Posted: 22 July 2020

On the 28th of July we kick off the extended architectural history and theory Talks Series Online for semester 2. Building on provocative and insightful talks in Q2, this term we have a brilliant line-up of inter-discplinary speakers who will talk about their research focused on Angola, Ghana, Mozambique, Uganda, South Africa and beyond. Topics range from questions of pedagogy to museography, leisure, archives and spatio-political reflections on the contemporary moment we find ourselves in. This lecture series is part of the Architectural History and Theory course for Honours students at the GSA. In light of Covid-19, this series is now online and open to all. 


Zoom meeting ID: 990 039 7159
Email for the password.

Watch the recorded sessions on our YouTube channel.

28 July 
10am - 11am
Lecture by António Tomas 

António Tomas is an Associate Professor at the GSA where he is the convenor for the post-professional Masters programme. His book  In the skin of the city: Luanda or the dialectics of Spatial transformation, will soon be published by Duke University Press. The book is “an ethnographic description of how Luanda has come about, how its inhabitants have transformed it from a colonial into a postcolonial city, their lived experiences and how they have reflected upon this transformation.









4 August 
10am - 11am
— Lecture by Doreen Adengo

11 - 12pm
—Lecture by Kuukuwa Manful 


Doreen Adengo is an architect based in Kampala, Uganda. Her practice, Adengo Architecture, is grounded in research and multidisciplinary collaboration.  Much of Doreen’s work is focused on communicating the value of design in African cities. In a context where non-designers often build their own homes and other structures, she believes that it’s critical to make the case that architects and urban planners can improve people’s everyday lives, helping cities develop sustainably. After completing her undergraduate and graduate studies at the Catholic University and Yale, respectively, Doreen worked for design firms in London, Washington DC, and New York. She has taught at The New School and Pratt Institute in New York and at Uganda Marty's University, and until recently served as a visiting critic at University of Johannesburg’s Graduate School of Architecture. She is a recipient of the Canadian Centre for Architecture’s Mellon Fellowship on the project Centring Africa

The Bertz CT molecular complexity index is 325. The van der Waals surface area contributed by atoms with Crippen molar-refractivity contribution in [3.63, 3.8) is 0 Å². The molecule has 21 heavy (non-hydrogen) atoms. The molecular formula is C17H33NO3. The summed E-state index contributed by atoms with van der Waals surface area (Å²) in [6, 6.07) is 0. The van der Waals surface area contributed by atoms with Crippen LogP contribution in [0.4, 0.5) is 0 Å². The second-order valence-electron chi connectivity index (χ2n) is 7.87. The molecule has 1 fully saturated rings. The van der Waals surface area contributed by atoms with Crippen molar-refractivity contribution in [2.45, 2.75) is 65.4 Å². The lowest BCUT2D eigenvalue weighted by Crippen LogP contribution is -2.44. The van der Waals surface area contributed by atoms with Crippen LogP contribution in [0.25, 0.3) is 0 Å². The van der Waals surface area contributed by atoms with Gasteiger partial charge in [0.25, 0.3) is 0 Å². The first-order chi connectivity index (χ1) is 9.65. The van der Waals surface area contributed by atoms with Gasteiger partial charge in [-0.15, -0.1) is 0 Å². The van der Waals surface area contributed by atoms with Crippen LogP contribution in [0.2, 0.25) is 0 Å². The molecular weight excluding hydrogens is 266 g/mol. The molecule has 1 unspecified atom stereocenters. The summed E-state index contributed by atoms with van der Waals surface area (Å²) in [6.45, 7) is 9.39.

Kuukuwa Manful is currently a PhD candidate at SOAS. She is an architect from Ghana with interests in African architectural history and social architecture. In addition to a Master of Architecture from Kwame Nkrumah University of Science and Technology, Ghana, she has an MSc in African Studies from the University of Oxford, UK. Her previous research explored the positioning of Ghanaian architects in the modernist movement, the concept of Asante architectural identity towards the design of urban buildings in Kumasi and social acceptance of earth building in urban areas. She curates Adansisem, an architecture collective that researches and documents Ghanaian architecture theory, research and practice and has recently been awarded a British Library Endangered Archives Grant which she will use to digitise an architectural archive in Accra. Kuukuwa’s research project examines African nation-building and notions of citizenship through the architecture of West African secondary schools constructed by states between 1945 and 1965.